Car Park Lichens

Two species of lichens are thriving on the trunks of trees in the Asda supermarket car park in Dewsbury but nationally, as sulphur dioxide levels decrease, one of them appears to be gaining ground while the other is becoming rarer.

The yellow lichen with the pale-rimmed orange apothecia (the fruiting bodies of the lichen) is Xanthoria polycarpa, which has spread as levels of sulphur dioxide in the atmosphere decrease.

It’s common on the coast but in urban settings you’ll often find it on twigs, fences and even on painted signs. It can tolerate high levels of nutrients and nitrogen, so it’s common around farms.

What is the source of nutrients or nitrogen here? Do these trees serve as starling roosts or, here in the middle of a car park, does the nitrogen come from vehicle exhausts?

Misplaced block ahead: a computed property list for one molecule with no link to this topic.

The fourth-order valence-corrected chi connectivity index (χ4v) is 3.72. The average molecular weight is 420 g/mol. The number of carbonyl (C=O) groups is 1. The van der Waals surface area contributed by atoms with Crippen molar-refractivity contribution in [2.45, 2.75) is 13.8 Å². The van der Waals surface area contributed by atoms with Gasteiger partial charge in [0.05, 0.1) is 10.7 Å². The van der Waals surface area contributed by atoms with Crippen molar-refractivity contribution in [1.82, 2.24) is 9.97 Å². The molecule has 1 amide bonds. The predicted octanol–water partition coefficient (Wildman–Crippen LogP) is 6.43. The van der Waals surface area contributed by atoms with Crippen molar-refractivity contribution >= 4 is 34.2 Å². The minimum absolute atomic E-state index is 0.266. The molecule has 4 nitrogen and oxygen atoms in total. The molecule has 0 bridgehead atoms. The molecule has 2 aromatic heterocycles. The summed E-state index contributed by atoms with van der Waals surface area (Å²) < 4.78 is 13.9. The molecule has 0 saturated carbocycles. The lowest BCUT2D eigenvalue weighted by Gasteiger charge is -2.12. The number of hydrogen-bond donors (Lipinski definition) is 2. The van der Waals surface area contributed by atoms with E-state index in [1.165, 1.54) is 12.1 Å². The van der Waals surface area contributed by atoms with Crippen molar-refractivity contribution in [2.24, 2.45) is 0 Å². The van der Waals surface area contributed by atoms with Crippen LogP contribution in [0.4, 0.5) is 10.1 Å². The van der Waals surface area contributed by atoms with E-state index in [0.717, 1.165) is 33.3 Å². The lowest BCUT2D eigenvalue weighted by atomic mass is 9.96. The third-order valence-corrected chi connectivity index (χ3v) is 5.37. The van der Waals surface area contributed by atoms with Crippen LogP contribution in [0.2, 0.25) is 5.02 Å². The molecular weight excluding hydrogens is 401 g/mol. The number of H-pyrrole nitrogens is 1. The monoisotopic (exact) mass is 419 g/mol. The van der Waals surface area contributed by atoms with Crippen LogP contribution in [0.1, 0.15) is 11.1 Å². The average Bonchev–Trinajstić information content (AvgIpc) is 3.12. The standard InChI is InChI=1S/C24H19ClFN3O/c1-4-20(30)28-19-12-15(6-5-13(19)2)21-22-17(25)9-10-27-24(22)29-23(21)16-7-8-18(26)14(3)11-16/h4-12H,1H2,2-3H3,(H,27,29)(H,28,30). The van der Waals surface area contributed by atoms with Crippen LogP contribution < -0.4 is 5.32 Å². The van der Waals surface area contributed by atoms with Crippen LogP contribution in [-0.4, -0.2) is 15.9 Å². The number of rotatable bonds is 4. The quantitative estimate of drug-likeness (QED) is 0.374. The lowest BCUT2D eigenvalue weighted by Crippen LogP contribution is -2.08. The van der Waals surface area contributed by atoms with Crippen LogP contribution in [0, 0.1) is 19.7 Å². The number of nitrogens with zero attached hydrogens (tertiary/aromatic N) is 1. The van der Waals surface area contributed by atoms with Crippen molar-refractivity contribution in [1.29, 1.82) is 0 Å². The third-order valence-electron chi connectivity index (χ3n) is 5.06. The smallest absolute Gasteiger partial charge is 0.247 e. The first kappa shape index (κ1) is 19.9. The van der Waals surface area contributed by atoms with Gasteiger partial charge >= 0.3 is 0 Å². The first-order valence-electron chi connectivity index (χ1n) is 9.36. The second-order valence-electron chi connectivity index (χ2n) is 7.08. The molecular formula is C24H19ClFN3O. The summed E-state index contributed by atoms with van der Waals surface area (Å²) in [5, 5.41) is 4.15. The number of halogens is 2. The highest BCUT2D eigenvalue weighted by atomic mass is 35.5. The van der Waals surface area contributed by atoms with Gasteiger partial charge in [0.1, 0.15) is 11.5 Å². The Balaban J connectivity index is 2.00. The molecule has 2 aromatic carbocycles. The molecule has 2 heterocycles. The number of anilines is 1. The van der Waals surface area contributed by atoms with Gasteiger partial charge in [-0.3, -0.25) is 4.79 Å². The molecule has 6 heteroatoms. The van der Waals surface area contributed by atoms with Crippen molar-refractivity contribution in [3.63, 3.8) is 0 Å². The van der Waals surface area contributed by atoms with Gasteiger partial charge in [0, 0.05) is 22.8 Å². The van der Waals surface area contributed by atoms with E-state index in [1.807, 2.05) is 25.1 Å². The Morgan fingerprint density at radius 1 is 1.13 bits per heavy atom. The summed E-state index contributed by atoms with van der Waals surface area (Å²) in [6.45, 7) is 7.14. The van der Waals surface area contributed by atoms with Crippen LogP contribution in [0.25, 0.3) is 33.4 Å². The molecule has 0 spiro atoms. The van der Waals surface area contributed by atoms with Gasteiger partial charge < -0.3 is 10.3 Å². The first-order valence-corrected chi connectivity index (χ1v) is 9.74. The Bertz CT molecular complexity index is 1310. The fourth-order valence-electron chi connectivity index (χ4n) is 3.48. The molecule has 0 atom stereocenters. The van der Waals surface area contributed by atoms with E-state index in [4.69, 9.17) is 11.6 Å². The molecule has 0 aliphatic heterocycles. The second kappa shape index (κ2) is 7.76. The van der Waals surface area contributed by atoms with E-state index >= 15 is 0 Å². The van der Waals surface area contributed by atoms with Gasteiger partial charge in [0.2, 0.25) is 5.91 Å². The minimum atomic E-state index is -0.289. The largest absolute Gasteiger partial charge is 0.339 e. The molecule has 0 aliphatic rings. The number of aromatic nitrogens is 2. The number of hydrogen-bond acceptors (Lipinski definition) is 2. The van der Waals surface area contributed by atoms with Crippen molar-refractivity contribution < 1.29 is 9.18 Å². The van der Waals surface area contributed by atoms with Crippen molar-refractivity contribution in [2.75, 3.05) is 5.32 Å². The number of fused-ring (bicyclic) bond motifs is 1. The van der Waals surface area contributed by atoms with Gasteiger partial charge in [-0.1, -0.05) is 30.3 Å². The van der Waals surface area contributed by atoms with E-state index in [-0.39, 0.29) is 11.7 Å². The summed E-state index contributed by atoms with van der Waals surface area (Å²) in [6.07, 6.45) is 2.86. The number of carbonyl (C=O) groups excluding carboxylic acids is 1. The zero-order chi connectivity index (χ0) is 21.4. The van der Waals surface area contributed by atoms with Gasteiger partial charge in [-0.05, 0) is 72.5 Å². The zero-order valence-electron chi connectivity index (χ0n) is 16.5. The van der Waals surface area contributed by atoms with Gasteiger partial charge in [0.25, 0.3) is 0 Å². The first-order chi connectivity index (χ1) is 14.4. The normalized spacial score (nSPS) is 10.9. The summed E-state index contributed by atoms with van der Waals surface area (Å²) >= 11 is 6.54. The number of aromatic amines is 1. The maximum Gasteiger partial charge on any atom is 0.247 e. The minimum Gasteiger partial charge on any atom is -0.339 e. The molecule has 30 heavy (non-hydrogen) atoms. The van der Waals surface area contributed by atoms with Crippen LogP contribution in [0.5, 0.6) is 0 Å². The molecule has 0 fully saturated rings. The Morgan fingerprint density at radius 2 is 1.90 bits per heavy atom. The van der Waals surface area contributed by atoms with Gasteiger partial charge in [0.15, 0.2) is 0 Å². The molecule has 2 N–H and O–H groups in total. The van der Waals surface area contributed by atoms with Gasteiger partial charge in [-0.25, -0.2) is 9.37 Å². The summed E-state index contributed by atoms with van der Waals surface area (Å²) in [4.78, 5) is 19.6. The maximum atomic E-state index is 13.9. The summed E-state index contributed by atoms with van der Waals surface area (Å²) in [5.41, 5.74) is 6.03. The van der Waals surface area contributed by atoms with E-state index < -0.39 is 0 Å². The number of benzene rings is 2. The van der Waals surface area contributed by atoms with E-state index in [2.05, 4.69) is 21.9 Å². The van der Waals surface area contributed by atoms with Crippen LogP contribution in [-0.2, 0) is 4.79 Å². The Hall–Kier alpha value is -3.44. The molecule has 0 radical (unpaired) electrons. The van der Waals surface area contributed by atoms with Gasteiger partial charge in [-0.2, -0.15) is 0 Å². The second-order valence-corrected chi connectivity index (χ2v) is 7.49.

The majority of lichens don’t have common names but the Latin name often includes a succinct description of the species. The genus name Xanthoria means ‘golden yellow’ while the species name polycarpa refers to its many fruiting bodies.

Acid Rain

Between the splodges of yellow, a grey-green lichen, Hypogymnia physodes, covers most of the bark. It grows in similar situations to the Xanthoria and tolerates acidic conditions but, nationally, this lichen has declined as air quality has improved. The introduction of smokeless zones and the phasing out of coal-fired power stations has resulted in less sulphur dioxide in the atmosphere and less acid rain.

It’s only in unpolluted sites that this lichen will produce fruiting bodies; there are three or four of them in my photograph above: red-brown discs on short stalks.

This lichen might be thriving here because it’s growing on the bark of a flowering cherry: cherry bark is highly acidic and in a dried, powdered form, has been used  for medicinal purposes. The horizontal linear scar, visible amongst the lichens on my photograph, is characteristic of cherry.

The ‘Naked-below Bellows-like’ Lichen

The genus name of this lichen, Hypogymnia, means ‘naked below’ and refers to this lichen having no rootlike growths – rhizinae – on its undersurface.